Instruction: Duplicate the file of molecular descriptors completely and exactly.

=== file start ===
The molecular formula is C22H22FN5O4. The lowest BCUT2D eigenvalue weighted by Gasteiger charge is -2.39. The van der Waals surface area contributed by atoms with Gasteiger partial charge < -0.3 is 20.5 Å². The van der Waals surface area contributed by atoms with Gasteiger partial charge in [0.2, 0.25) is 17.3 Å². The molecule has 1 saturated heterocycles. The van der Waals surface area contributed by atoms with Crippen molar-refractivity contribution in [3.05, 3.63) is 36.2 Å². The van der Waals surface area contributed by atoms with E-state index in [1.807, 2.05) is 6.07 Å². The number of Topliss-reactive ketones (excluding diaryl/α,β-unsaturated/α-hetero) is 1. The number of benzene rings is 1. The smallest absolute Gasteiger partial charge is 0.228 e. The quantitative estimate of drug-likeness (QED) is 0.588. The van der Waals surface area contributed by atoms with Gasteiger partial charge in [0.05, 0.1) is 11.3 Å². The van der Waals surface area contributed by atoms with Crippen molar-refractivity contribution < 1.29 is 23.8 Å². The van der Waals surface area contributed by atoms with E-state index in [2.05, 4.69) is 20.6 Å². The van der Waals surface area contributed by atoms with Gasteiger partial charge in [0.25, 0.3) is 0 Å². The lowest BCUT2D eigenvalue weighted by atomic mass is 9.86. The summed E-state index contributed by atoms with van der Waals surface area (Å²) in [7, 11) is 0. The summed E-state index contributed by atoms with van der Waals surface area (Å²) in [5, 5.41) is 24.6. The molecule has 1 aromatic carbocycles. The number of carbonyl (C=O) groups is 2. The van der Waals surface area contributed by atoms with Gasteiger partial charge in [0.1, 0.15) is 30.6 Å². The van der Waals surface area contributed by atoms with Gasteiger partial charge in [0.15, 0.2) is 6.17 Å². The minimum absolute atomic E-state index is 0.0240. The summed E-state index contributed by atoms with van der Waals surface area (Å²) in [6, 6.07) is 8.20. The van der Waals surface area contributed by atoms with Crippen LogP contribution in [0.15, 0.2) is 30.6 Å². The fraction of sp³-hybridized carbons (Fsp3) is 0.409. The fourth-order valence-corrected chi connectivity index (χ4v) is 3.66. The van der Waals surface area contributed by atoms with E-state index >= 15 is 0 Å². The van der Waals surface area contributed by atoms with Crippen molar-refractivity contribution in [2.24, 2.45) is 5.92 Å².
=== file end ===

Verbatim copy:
The molecular formula is C22H22FN5O4. The lowest BCUT2D eigenvalue weighted by Gasteiger charge is -2.39. The van der Waals surface area contributed by atoms with Gasteiger partial charge < -0.3 is 20.5 Å². The van der Waals surface area contributed by atoms with Gasteiger partial charge in [0.2, 0.25) is 17.3 Å². The molecule has 1 saturated heterocycles. The van der Waals surface area contributed by atoms with Crippen molar-refractivity contribution in [3.05, 3.63) is 36.2 Å². The van der Waals surface area contributed by atoms with E-state index in [1.807, 2.05) is 6.07 Å². The number of Topliss-reactive ketones (excluding diaryl/α,β-unsaturated/α-hetero) is 1. The number of benzene rings is 1. The smallest absolute Gasteiger partial charge is 0.228 e. The quantitative estimate of drug-likeness (QED) is 0.588. The van der Waals surface area contributed by atoms with Gasteiger partial charge in [0.05, 0.1) is 11.3 Å². The van der Waals surface area contributed by atoms with Crippen molar-refractivity contribution < 1.29 is 23.8 Å². The van der Waals surface area contributed by atoms with E-state index in [2.05, 4.69) is 20.6 Å². The van der Waals surface area contributed by atoms with Gasteiger partial charge in [0.25, 0.3) is 0 Å². The lowest BCUT2D eigenvalue weighted by atomic mass is 9.86. The summed E-state index contributed by atoms with van der Waals surface area (Å²) in [7, 11) is 0. The summed E-state index contributed by atoms with van der Waals surface area (Å²) in [5, 5.41) is 24.6. The molecule has 1 aromatic carbocycles. The number of carbonyl (C=O) groups is 2. The van der Waals surface area contributed by atoms with Gasteiger partial charge in [0.1, 0.15) is 30.6 Å². The van der Waals surface area contributed by atoms with Gasteiger partial charge in [0.15, 0.2) is 6.17 Å². The minimum absolute atomic E-state index is 0.0240. The summed E-state index contributed by atoms with van der Waals surface area (Å²) in [6, 6.07) is 8.20. The van der Waals surface area contributed by atoms with Crippen LogP contribution in [0.15, 0.2) is 30.6 Å². The fraction of sp³-hybridized carbons (Fsp3) is 0.409. The fourth-order valence-corrected chi connectivity index (χ4v) is 3.66. The van der Waals surface area contributed by atoms with E-state index >= 15 is 0 Å². The van der Waals surface area contributed by atoms with Crippen molar-refractivity contribution in [2.24, 2.45) is 5.92 Å².